Despite its geographical location nestled in Institute, West Virginia State’s women’s basketball program hasn’t exactly been a magnet for Kanawha Valley talent in recent years.
But perhaps this signing class may change that.
Winfield point guard ZZ Russell and Riverside point guard Jasmine Symns each will join the program next year after capping All-State caliber careers at their respective schools, where each was a four-year starter.
Under coach Charles Marshall who is entering his fifth season at the helm, only former St. Albans standout Alli Johnson played for the program. Johnson, who battled injuries during her first two years with the Yellow Jackets, is no longer with the team.
In Russell and Symns, State landed a pair of players that have been staples in the area basketball scene for the last four years. The supremely athletic Russell and the cerebral, streaky-shooting Symns could help provide a shot in the arm for a team that went 10-20 last year, while driving up area interest as well.
“I think we were blessed that we could get both of them,” Marshall said. “They’re two totally different players. Getting Jasmine in here at the college level, being with us is only going to make her better. She’s always been the go-to player at her school and it’s going to be a challenge for her [to rely on teammates] and it’s going to be different.
“As far as ZZ goes, I think she potentially has star capabilities. She’s going to come in and work extremely hard, but she has the potential to be an impact player for us right away.”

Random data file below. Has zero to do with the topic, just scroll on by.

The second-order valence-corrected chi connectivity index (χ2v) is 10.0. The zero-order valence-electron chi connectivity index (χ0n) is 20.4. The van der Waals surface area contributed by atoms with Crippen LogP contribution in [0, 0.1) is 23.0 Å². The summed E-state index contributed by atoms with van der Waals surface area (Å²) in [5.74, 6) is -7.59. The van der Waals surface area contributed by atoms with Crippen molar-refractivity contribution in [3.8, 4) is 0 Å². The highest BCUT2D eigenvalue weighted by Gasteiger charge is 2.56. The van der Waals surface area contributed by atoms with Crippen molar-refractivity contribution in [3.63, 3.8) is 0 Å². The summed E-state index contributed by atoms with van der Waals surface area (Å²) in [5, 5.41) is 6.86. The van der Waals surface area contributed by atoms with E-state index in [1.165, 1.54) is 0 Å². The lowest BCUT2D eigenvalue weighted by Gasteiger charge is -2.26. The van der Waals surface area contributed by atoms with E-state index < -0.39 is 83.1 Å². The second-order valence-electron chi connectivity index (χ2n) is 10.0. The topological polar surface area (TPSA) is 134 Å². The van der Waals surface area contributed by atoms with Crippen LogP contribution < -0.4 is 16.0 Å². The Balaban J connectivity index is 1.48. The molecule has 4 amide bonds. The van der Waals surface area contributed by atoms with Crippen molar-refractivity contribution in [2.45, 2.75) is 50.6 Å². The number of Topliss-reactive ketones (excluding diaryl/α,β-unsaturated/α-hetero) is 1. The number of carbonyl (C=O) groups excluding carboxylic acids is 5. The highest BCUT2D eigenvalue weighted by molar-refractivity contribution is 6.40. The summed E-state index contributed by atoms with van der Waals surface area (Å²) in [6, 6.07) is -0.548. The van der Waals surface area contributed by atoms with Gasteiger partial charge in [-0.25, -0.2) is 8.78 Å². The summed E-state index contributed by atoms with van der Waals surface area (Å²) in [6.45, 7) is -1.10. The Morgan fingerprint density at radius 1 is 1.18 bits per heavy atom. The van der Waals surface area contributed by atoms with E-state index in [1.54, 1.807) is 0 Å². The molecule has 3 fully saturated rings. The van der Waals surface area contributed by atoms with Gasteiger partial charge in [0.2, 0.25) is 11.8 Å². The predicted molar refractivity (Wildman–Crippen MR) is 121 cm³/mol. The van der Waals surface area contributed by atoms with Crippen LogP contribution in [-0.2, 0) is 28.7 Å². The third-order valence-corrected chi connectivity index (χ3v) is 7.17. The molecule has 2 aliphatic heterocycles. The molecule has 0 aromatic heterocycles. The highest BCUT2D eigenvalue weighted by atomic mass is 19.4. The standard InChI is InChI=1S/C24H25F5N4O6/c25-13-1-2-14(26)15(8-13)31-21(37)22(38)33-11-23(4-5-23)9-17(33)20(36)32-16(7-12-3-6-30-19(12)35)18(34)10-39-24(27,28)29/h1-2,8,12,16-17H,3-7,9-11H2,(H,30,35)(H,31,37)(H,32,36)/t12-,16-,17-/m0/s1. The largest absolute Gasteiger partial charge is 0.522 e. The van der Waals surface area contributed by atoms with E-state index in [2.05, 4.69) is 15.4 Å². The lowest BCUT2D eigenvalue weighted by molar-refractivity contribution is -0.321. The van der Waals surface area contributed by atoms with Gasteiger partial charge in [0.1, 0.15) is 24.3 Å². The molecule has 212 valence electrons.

Russell was a Class AA All-State first-team selection as both a freshman and a senior in leading the Generals to the state semifinals in each of those seasons. In what turned out to be her last prep game, Russell broke the Class AA state tournament single-game record with 41 points as the Generals pounded Westside 81-38. The state tournament was suspended and eventually canceled.
It was a different kind of high school journey for Symns, who leaves Riverside as the program’s all-time leading scorer, but got there in relative anonymity. The Warriors struggled in each of Symns’ four years and the majority of the scoring burden was on her shoulders from the time she stepped on campus in Quincy.
“Both of those young ladies come from great families,” Marshall said. “They’re going kids that will help build our program as well as continue to get better as players along the way.”
Whether or not the signings are a signal of more local recruiting in the future remains to be seen. Marshall stressed the importance of the area, but also said when it comes to recruiting, he isn’t geographically biased, instead looking for the best players available wherever that might be.
“I look everywhere, I don’t leave any stones unturned,” he said. “Obviously Charleston and the Valley is a huge area that we try to tap into.”
Despite entering next season without a senior and with losing a couple of players unexpectedly in the offseason, Marshall believes his team could be a sleeping giant next year, especially with the group of five incoming players that features Russell and Symns. But for now, Marshall is facing the same challenges that all other coaches are as the coronavirus pandemic stretches on.
“I’m on the phone 24/7,” Marshall said of keeping up with his team who are all home in different states across the country. “But for me, I just want everyone to be safe. We’ve got to do the right things to make sure everyone is protected.
“This kind of hits closer to home for me, I know some close family members that have had some loss due to this deal. You’ve just got to adapt and adjust to doing things in a different way. I feel sorry for our current players because at the end of the day we missed a lot of time, especially when it comes to developing for the upcoming season. It will come down to how well each individual has prepared on their own during this time.”